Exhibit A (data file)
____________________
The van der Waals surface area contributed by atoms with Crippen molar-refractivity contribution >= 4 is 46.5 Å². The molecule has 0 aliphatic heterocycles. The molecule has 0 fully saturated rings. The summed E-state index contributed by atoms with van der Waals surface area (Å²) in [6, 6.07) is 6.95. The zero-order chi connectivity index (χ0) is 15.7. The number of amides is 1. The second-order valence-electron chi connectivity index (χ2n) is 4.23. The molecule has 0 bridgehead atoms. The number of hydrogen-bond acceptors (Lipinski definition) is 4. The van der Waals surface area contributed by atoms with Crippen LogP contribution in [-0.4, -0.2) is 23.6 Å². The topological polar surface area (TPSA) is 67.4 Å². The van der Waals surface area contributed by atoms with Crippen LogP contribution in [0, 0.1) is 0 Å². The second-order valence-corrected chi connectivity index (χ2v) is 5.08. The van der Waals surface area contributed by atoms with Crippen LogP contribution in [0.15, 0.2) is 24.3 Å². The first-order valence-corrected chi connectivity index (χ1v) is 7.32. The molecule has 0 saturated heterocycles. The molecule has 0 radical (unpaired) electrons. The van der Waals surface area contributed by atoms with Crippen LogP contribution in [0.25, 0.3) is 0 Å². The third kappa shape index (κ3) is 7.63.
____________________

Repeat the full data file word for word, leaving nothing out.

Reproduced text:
The van der Waals surface area contributed by atoms with Crippen molar-refractivity contribution >= 4 is 46.5 Å². The molecule has 0 aliphatic heterocycles. The molecule has 0 fully saturated rings. The summed E-state index contributed by atoms with van der Waals surface area (Å²) in [6, 6.07) is 6.95. The zero-order chi connectivity index (χ0) is 15.7. The number of amides is 1. The second-order valence-electron chi connectivity index (χ2n) is 4.23. The molecule has 0 bridgehead atoms. The number of hydrogen-bond acceptors (Lipinski definition) is 4. The van der Waals surface area contributed by atoms with Crippen LogP contribution in [-0.4, -0.2) is 23.6 Å². The topological polar surface area (TPSA) is 67.4 Å². The van der Waals surface area contributed by atoms with Crippen LogP contribution in [0, 0.1) is 0 Å². The second-order valence-corrected chi connectivity index (χ2v) is 5.08. The van der Waals surface area contributed by atoms with Crippen LogP contribution in [0.15, 0.2) is 24.3 Å². The first-order valence-corrected chi connectivity index (χ1v) is 7.32. The molecule has 0 saturated heterocycles. The molecule has 0 radical (unpaired) electrons. The van der Waals surface area contributed by atoms with Crippen LogP contribution in [0.25, 0.3) is 0 Å². The third kappa shape index (κ3) is 7.63.